If President Obama and the Democrats in the US Congress successfully pass health care legislation that brings about government-run health care in this country (or anything close to it), where are we going to go when our lives are at stake and we need medical work completed quickly?

What are you going to do about it?

6 comments:

TheRextras said...

I've had a lot experience with our current systems of government 'healthcare' insurance.

I did a whole series of posts on 'healthcare' insurance last year. They are linked in a box in my middle column. But if you are a regular reader, I end some posts with "This time last year at TherExtras" and that series is coming through. Barbara

Oklahoma Granny said...

My thoughts exactly.

Brownie said...

Sir had his Kidney-Pancreas transplant almost 3 years ago. It happened quickly over a weekend - a relative died in Texas and the family directed that the KP be given to Sir in Fargo.

The coordination of all (paperwork,coordinating flying the KP to Fargo) all happened within 48 hours - actually less as the relative didn't die until 12am on Sunday - Sir went into surgery with the KP at 11:30 the same Sunday.

Not only was Sir at the hospital prepped by 7pm, another person was in the waiting (and prepped) in case it didn't work out for Sir. Not only that but a plane was on standby in case it didn't work out for that person - to fly the KP to Denver.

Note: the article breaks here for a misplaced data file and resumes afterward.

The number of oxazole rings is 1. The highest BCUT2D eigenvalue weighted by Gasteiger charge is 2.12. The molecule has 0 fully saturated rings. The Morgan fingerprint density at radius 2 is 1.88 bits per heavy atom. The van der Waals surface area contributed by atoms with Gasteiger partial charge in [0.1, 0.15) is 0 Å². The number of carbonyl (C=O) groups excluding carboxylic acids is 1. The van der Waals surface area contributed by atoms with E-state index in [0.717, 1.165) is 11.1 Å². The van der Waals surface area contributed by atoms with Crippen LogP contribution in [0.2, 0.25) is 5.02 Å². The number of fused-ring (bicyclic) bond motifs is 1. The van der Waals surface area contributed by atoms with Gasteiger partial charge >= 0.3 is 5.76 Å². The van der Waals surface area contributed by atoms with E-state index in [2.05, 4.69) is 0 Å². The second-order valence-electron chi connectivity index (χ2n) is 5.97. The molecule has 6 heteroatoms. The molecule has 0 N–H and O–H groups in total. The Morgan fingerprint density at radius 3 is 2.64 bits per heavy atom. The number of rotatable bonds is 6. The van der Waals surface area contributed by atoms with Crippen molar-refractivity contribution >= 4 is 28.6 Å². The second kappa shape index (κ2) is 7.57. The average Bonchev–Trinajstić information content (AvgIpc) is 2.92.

It was excellent coordination of services and medical expertise.

Would that have happened in Canada?

Arby said...

Brownie, you asked an excellent question. I have an aunt, an American citizen, who married a Canadian man and moved up north. She was diagnosed with and successfully treated for lung cancer in the Canadian health care system. Her treatment included the removal of half of one lung. So, unlike critics of HMO’s who never credit those policies when they work, I know that the Canadian health care system can work. Still, I would rather have the freedom to choose my healthcare provider without government intervention.

Mrs. A said...

Arby, regarding wait times. I'm sure there are wait times in the U.S. as well. I expect that if you throw enough money at the waiting list, Canadian or American, you tend to move up in the queue. That's what it sounds like Mr. Williams did. He chose - because he can afford it - a shorter line.

Good thoughts, though. I'm sure there is not one perfect system. As a Canuk, I've really appreciated our health care system. When ds needed a kidney problem fixed, it was fixed in short order. I don't want to begin to guess what his diagnosis and treatment would have cost us. On the flip side, a friend with cancer was told she had no treatment options left in Canada. She jumped the border and received treatment in NY and lived another 2 years. As long as you're a square peg fitting in the square hole, Canadian health care is awesome.

Linda said...

Mrs. A, It's not about money. We are broke. We do not have insurance. My child was in an ER last month. She was seen immediately, with a specialist called in within a few hours and surgery in the morning. We told them up front we could not pay but would do the best we could. They promised me that by law, they would treat me as though I had the best insurance and cash overflowing. (TX)